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Hymns:
All Creatures of Our God
What Gift Can We Bring
We Gather Together
Come Ye Thankful People, Come
Now Thank We All Our God
For the Beauty of the Earth
His Eye is on the Sparrow
Praise And Thanksgiving (Lutheran hymnal- to the tune of "Morning Has Broken")
We praise You For the Sun
Thank You, Lord
We Praise You, O God, Our Redeemer, Creator
Let All Things Now Living
For the Fruit of All Creation
When All Your Mercies O My God
Mountains Are All Aglow
Let Us With a Gladsome Mind
Now to Your Table Spread
All Who Hunger

Choruses:
Shout To the Lord, All the Earth Let Us Sing
This is the Day
Rejoice in the Lord Always
I'm Forever Grateful
I Am Amazed At Your Love
I Could Sing of Your Love Forever
Thank You, Lord, I Just Want to Thank You
Give Thanks With A Grateful Heart
Great Is The Lord, And Most Worthy of Praise
 


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Please choose from the following children's sermons:

  • The Gratitude Attitude, Giving thanks
    by Rev. Frank Schaefer
     
  • Thanksgiving Cards for God
    children's sermon suggestion by a DPSer

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The Gratitude Attitude
Theme: Giving thanks
by Rev. Frank Schaefer

Hi boys and girls, today we will talk about a very important word.    And that word is . . . "thanks."  If I didn't know better I'd say this word has magical powers.  You know why?  Because it makes people smile.    Have you ever noticed that?  It doesn't always work, but most of the time when we say "thank you" to someone, they smile.  It makes them feel good to be thanked.

When do you use that word "thanks?"  When do you say "thanks" to someone?  (let the children name examples and encourage their answers).

I have another question: do you think that we can say "thanks" to God too? (Nod slightly to encourage the yes answer) What do you think, does God smile when you say "thank you" to him?  (Nod slightly).  Yes, you are absolutely right: the bible tells us that God likes our offerings of thanksgiving and praise.  It makes God feel good.

And actually, that's what we're doing today (tonight): we have a Thanksgiving Service.  What do we thank God for? (let the children give answers, help only if they are stuck; if you have fruits/ears of grain, etc. on the altar you may want to point to them).

How about if we give God thanks right now and pray a little prayer together?


Thanksgiving Cards for God
suggestion by a DPSer

Props: Have available simple thank you cards on colorful paper.

Ask: have you ever sent a thank you card to someone? Has anyone in your family? What were you given? Have you ever made a card for God?

Next, you may talk about the weekly offering and its use for the church, missions, and help for the community. (Be prepared: some children think the minister gets to keep the money).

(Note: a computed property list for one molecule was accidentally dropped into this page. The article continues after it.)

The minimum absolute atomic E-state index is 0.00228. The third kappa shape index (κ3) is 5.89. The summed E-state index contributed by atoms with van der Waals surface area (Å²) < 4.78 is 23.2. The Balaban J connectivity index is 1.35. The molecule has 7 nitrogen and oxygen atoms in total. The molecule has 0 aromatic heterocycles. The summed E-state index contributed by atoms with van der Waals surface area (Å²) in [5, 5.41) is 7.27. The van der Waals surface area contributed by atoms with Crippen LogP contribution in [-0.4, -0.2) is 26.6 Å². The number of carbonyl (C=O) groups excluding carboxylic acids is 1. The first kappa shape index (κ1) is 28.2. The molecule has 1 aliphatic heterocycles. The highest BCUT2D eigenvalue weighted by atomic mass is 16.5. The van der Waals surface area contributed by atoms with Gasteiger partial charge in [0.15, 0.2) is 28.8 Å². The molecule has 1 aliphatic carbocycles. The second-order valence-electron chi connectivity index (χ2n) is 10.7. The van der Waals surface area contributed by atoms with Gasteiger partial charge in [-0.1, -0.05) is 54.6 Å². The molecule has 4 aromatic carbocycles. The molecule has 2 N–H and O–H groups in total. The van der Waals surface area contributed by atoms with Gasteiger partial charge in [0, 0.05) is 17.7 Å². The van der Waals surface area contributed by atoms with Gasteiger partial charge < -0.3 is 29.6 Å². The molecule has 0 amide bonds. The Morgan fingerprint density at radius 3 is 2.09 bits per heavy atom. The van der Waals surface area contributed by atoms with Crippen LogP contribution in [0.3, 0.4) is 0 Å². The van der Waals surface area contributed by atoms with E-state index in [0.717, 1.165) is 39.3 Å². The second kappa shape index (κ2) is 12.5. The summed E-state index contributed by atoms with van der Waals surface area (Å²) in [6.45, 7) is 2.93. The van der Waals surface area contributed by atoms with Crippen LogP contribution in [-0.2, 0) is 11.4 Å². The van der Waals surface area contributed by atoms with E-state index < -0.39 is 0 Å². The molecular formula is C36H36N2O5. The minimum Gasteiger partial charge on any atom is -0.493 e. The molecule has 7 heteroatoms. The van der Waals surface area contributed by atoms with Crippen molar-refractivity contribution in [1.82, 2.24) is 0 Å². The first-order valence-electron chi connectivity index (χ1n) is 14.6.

What other ways can we show thanks? What can kids do? Invite them to make thank-you cards for God, and suggest to hang them up in the Sunday School room, church lobby, etc.
 

 


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Featured Sermon of the Week:


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Remember the Goodness of God and Be Thankful!
a Thanksgiving sermon based on Deuteronomy 8:7-18
by Rev. Frank Schaefer
 

As we prepare to celebrate Thanksgiving Day with our turkeys, stuffing and mashed potatoes and pumpkin pies, we need to remember that Thanksgiving should be more than a once-a-year celebration--Thanksgiving is a state of mind. God calls us to be Thanksgiving people--people who have an attitude of gratitude.

When we read our scripture reading we realize what a promise of blessing God gave his children: "For the LORD your God is bringing you into a good land, a land with flowing streams, with springs and underground waters welling up in valleys and hills" (Verse 7)

The children of Israel, were instructed in this passage to . . .

a) remember where they came from (the hardship and oppression of Egypt)

b) remember who delivered them, protected them and provided for them

c) be thankful and bless God for those blessings.

 

Verse ten sums it up nicely (especially for our celebration of Thanksgiving):

"You shall eat your fill and bless the LORD your God for the good land that he has given you."

We are here in this sanctuary to bless God today; to praise God for the provisions of another year and the many other blessings God has bestowed on us.  And on Thanksgiving Day we shall certainly  fulfill the other part of this verse: we shall eat our fill (You know me: I can't wait for that part).

What can we say about Thanksgiving? What can we learn from this text? Perhaps, we need to look at this call to thanksgiving and compare it with the reality of every-day life.

For the call for remembrance of God's goodness and blessings and protection in our Scripture reading from Deuteronomy stands in stark contrast to the actual attitude the children of Israel had when they went through the wilderness (and even after they occupied the promised land).

Time and again, the people grumbled and complained instead of giving thanks and being grateful for so many miraculous provisions God provided for them. Often times, Moses was on the receiving end of all the yelling and complaining.  In fact, each time the going got rough, they would make their way to Moses' tent and yell and complain bitterly.

The height of their complaints was the statement , "If only we had died by the hand of the Lord in the land of Egypt, when we sat by the flesh pots and ate our fill of bread."

Can you imagine the sadness in God's heart upon seeing them with this kind of attitude? Especially since God reminds us of the kind of attitude we should assume in our bible text in Deuteronomy.  God had protected them from the various plagues in the wilderness, provided for them and had led them through the Red Sea. 

So many times, God overlooked their disrespect and ungrateful attitude and even gave them bread from heaven as a breakfast provision and fresh quail meat for supper.  All they have to do was go and get it.  But even then, they weren't happy because they had to gather it every day, and they couldn't gather enough for more than one day.